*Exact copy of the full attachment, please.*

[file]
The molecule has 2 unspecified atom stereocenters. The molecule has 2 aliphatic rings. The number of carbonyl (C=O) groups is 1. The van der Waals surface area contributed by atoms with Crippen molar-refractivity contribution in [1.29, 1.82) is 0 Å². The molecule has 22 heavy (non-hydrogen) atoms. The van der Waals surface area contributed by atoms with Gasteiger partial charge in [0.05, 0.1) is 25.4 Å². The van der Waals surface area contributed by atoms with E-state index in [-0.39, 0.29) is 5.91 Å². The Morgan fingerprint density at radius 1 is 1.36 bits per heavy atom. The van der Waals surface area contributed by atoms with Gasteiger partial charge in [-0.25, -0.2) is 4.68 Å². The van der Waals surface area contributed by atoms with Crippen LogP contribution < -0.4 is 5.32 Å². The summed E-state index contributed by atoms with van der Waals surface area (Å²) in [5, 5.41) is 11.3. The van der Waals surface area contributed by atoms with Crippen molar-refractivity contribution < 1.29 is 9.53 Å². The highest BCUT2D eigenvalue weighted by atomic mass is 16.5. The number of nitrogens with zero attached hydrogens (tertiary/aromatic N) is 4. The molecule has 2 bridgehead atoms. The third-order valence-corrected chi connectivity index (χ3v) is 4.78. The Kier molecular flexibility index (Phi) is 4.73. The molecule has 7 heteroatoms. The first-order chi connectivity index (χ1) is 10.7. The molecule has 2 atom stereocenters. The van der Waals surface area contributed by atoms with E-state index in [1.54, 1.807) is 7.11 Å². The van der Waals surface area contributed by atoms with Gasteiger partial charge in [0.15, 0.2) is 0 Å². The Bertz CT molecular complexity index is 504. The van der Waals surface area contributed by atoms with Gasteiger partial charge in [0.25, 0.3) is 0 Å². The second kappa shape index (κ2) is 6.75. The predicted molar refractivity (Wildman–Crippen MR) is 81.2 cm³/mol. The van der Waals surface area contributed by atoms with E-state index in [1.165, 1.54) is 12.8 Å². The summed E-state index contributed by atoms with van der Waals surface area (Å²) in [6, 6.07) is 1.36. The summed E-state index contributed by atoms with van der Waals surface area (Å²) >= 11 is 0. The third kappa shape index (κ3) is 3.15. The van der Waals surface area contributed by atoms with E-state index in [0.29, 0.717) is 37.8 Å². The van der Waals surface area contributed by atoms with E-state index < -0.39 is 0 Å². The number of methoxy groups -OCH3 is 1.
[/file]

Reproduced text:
The molecule has 2 unspecified atom stereocenters. The molecule has 2 aliphatic rings. The number of carbonyl (C=O) groups is 1. The van der Waals surface area contributed by atoms with Crippen molar-refractivity contribution in [1.29, 1.82) is 0 Å². The molecule has 22 heavy (non-hydrogen) atoms. The van der Waals surface area contributed by atoms with Gasteiger partial charge in [0.05, 0.1) is 25.4 Å². The van der Waals surface area contributed by atoms with E-state index in [-0.39, 0.29) is 5.91 Å². The Morgan fingerprint density at radius 1 is 1.36 bits per heavy atom. The van der Waals surface area contributed by atoms with Gasteiger partial charge in [-0.25, -0.2) is 4.68 Å². The van der Waals surface area contributed by atoms with Crippen LogP contribution < -0.4 is 5.32 Å². The summed E-state index contributed by atoms with van der Waals surface area (Å²) in [5, 5.41) is 11.3. The van der Waals surface area contributed by atoms with Crippen molar-refractivity contribution < 1.29 is 9.53 Å². The highest BCUT2D eigenvalue weighted by atomic mass is 16.5. The number of nitrogens with zero attached hydrogens (tertiary/aromatic N) is 4. The molecule has 2 bridgehead atoms. The third-order valence-corrected chi connectivity index (χ3v) is 4.78. The Kier molecular flexibility index (Phi) is 4.73. The molecule has 7 heteroatoms. The first-order chi connectivity index (χ1) is 10.7. The molecule has 2 atom stereocenters. The van der Waals surface area contributed by atoms with E-state index in [1.54, 1.807) is 7.11 Å². The van der Waals surface area contributed by atoms with Gasteiger partial charge in [0.15, 0.2) is 0 Å². The Bertz CT molecular complexity index is 504. The van der Waals surface area contributed by atoms with Gasteiger partial charge in [0.25, 0.3) is 0 Å². The second kappa shape index (κ2) is 6.75. The predicted molar refractivity (Wildman–Crippen MR) is 81.2 cm³/mol. The van der Waals surface area contributed by atoms with E-state index in [1.165, 1.54) is 12.8 Å². The summed E-state index contributed by atoms with van der Waals surface area (Å²) in [6, 6.07) is 1.36. The summed E-state index contributed by atoms with van der Waals surface area (Å²) >= 11 is 0. The third kappa shape index (κ3) is 3.15. The van der Waals surface area contributed by atoms with E-state index in [0.29, 0.717) is 37.8 Å². The van der Waals surface area contributed by atoms with E-state index < -0.39 is 0 Å². The number of methoxy groups -OCH3 is 1.